Sulfur dioxide in Washington's air

We monitor air and track emissions from industrial sources to ensure sulfur dioxide levels meet health-based air quality standards.

Sulfur dioxide

Sulfur dioxide (SO2) is a colorless gas with a strong smell. It gets into the air when fuel that contains sulfur is burned. Major sources in Washington are:

  • Industrial facilities such as fossil fuel power plants, aluminum smelters, oil refineries, and pulp mills
  • Ships and locomotives
EPA set National Ambient Air Quality Standards (NAAQS) for SO2, which specify maximum amounts of SO2 in outdoor air. There are two current NAAQS:

SO2 pollution in Washington

Thanks to improved pollution controls on industrial facilities and cleaner transportation fuels, Washington's SO2 levels have declined dramatically in recent decades.

Following EPA adoption of a new standard in 2010, Ecology evaluated SO2 ambient levels in 36 out of 39 counties and found that all of these areas comply with the standard. At this time, we are continuing to collect air quality data for the remaining three counties (Chelan, Douglas, and Whatcom). For additional information, please see the Sulfur Dioxide Air Quality Designation web page.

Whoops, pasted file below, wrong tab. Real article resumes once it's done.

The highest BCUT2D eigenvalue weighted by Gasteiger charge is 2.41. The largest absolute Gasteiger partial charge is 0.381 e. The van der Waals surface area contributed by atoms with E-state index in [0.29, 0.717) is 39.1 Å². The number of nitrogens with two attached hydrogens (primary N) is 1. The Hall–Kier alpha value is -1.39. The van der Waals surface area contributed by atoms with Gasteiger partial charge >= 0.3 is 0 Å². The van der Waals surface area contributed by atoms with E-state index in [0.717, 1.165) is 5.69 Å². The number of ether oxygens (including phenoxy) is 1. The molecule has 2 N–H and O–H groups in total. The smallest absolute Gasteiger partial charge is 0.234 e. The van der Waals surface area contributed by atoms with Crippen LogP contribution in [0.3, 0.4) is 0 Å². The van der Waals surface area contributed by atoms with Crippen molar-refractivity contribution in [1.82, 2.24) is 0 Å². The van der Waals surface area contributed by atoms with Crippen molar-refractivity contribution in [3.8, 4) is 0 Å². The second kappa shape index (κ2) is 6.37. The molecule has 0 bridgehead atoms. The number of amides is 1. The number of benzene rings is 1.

Monitoring SO2 in the air

We monitor SO2 at six locations:

Health and environmental effects

SO2 irritates the respiratory system and causes inflammation and tightening of airways. Children, older adults, and people with asthma are at increased risk for health effects after SO2 exposure.

SO2 and other related compounds can also react in the atmosphere to form sulfate-containing fine particles. These fine particles are also harmful to health.

Trees and plants can be harmed by sulfur dioxide in high concentrations. It can contribute to acid rain that harms sensitive ecosystems. When it reacts with fine particles in the air, it reduces visibility, causing a haze.

What you can do

There are some things you can do to protect yourself from SO2. You can:
  • Limit outdoor activities during times of high air pollution.
  • Close windows and vents during periods of high air pollution.
  • Consult with your health care provider about a personal mask and air purification device.